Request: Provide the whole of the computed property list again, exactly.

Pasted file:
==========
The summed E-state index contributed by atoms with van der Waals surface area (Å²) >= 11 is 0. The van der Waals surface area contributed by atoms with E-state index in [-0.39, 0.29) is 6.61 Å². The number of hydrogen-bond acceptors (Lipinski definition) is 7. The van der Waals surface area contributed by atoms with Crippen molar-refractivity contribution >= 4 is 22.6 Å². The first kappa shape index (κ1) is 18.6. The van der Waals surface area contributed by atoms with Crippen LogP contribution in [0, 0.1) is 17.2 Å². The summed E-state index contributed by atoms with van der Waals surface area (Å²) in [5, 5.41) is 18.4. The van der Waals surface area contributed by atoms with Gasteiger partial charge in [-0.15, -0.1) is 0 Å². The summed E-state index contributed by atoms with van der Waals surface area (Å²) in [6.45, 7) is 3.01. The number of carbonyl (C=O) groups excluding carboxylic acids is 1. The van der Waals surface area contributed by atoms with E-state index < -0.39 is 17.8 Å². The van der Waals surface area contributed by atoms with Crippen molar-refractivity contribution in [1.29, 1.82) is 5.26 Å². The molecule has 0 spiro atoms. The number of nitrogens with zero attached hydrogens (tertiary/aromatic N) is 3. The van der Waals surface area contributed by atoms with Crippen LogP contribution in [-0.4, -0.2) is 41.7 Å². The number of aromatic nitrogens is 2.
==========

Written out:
The summed E-state index contributed by atoms with van der Waals surface area (Å²) >= 11 is 0. The van der Waals surface area contributed by atoms with E-state index in [-0.39, 0.29) is 6.61 Å². The number of hydrogen-bond acceptors (Lipinski definition) is 7. The van der Waals surface area contributed by atoms with Crippen molar-refractivity contribution >= 4 is 22.6 Å². The first kappa shape index (κ1) is 18.6. The van der Waals surface area contributed by atoms with Crippen LogP contribution in [0, 0.1) is 17.2 Å². The summed E-state index contributed by atoms with van der Waals surface area (Å²) in [5, 5.41) is 18.4. The van der Waals surface area contributed by atoms with Gasteiger partial charge in [-0.15, -0.1) is 0 Å². The summed E-state index contributed by atoms with van der Waals surface area (Å²) in [6.45, 7) is 3.01. The number of carbonyl (C=O) groups excluding carboxylic acids is 1. The van der Waals surface area contributed by atoms with E-state index < -0.39 is 17.8 Å². The van der Waals surface area contributed by atoms with Crippen molar-refractivity contribution in [1.29, 1.82) is 5.26 Å². The molecule has 0 spiro atoms. The number of nitrogens with zero attached hydrogens (tertiary/aromatic N) is 3. The van der Waals surface area contributed by atoms with Crippen LogP contribution in [-0.4, -0.2) is 41.7 Å². The number of aromatic nitrogens is 2.